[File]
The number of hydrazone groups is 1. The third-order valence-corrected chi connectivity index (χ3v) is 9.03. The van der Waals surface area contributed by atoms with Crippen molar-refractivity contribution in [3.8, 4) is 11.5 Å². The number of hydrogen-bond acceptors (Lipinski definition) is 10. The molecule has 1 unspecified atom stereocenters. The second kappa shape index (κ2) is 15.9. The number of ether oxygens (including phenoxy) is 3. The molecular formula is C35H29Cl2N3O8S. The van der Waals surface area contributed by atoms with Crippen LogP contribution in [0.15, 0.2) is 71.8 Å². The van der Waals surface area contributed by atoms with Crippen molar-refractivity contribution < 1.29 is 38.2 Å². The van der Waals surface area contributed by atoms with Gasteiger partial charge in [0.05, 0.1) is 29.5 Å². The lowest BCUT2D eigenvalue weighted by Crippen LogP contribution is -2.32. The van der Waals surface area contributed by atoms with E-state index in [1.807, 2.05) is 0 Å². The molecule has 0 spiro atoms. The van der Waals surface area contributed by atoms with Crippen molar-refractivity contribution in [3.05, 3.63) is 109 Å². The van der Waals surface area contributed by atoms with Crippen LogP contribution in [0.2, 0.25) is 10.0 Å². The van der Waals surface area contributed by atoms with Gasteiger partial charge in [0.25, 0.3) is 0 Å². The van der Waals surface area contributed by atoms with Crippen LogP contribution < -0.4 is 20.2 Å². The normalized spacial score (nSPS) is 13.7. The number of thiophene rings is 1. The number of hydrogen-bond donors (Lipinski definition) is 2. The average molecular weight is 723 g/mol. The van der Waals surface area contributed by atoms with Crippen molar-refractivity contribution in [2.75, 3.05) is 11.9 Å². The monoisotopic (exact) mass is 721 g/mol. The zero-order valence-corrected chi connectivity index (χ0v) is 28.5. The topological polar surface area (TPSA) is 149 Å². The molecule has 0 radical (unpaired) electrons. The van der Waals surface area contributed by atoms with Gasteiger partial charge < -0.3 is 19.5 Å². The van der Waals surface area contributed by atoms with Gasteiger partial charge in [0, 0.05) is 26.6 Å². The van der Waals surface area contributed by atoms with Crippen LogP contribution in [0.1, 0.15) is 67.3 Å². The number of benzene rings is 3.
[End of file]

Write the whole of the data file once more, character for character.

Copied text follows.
The number of hydrazone groups is 1. The third-order valence-corrected chi connectivity index (χ3v) is 9.03. The van der Waals surface area contributed by atoms with Crippen molar-refractivity contribution in [3.8, 4) is 11.5 Å². The number of hydrogen-bond acceptors (Lipinski definition) is 10. The molecule has 1 unspecified atom stereocenters. The second kappa shape index (κ2) is 15.9. The number of ether oxygens (including phenoxy) is 3. The molecular formula is C35H29Cl2N3O8S. The van der Waals surface area contributed by atoms with Crippen LogP contribution in [0.15, 0.2) is 71.8 Å². The van der Waals surface area contributed by atoms with Crippen molar-refractivity contribution < 1.29 is 38.2 Å². The van der Waals surface area contributed by atoms with Gasteiger partial charge in [0.05, 0.1) is 29.5 Å². The lowest BCUT2D eigenvalue weighted by Crippen LogP contribution is -2.32. The van der Waals surface area contributed by atoms with E-state index in [1.807, 2.05) is 0 Å². The molecule has 0 spiro atoms. The van der Waals surface area contributed by atoms with Crippen molar-refractivity contribution in [3.05, 3.63) is 109 Å². The van der Waals surface area contributed by atoms with Crippen LogP contribution in [0.2, 0.25) is 10.0 Å². The van der Waals surface area contributed by atoms with Gasteiger partial charge in [0.25, 0.3) is 0 Å². The van der Waals surface area contributed by atoms with Crippen LogP contribution < -0.4 is 20.2 Å². The normalized spacial score (nSPS) is 13.7. The number of thiophene rings is 1. The number of hydrogen-bond donors (Lipinski definition) is 2. The average molecular weight is 723 g/mol. The van der Waals surface area contributed by atoms with Crippen molar-refractivity contribution in [2.75, 3.05) is 11.9 Å². The monoisotopic (exact) mass is 721 g/mol. The zero-order valence-corrected chi connectivity index (χ0v) is 28.5. The topological polar surface area (TPSA) is 149 Å². The molecule has 0 radical (unpaired) electrons. The van der Waals surface area contributed by atoms with Gasteiger partial charge < -0.3 is 19.5 Å². The van der Waals surface area contributed by atoms with Gasteiger partial charge in [0, 0.05) is 26.6 Å². The van der Waals surface area contributed by atoms with Crippen LogP contribution in [0.1, 0.15) is 67.3 Å². The number of benzene rings is 3.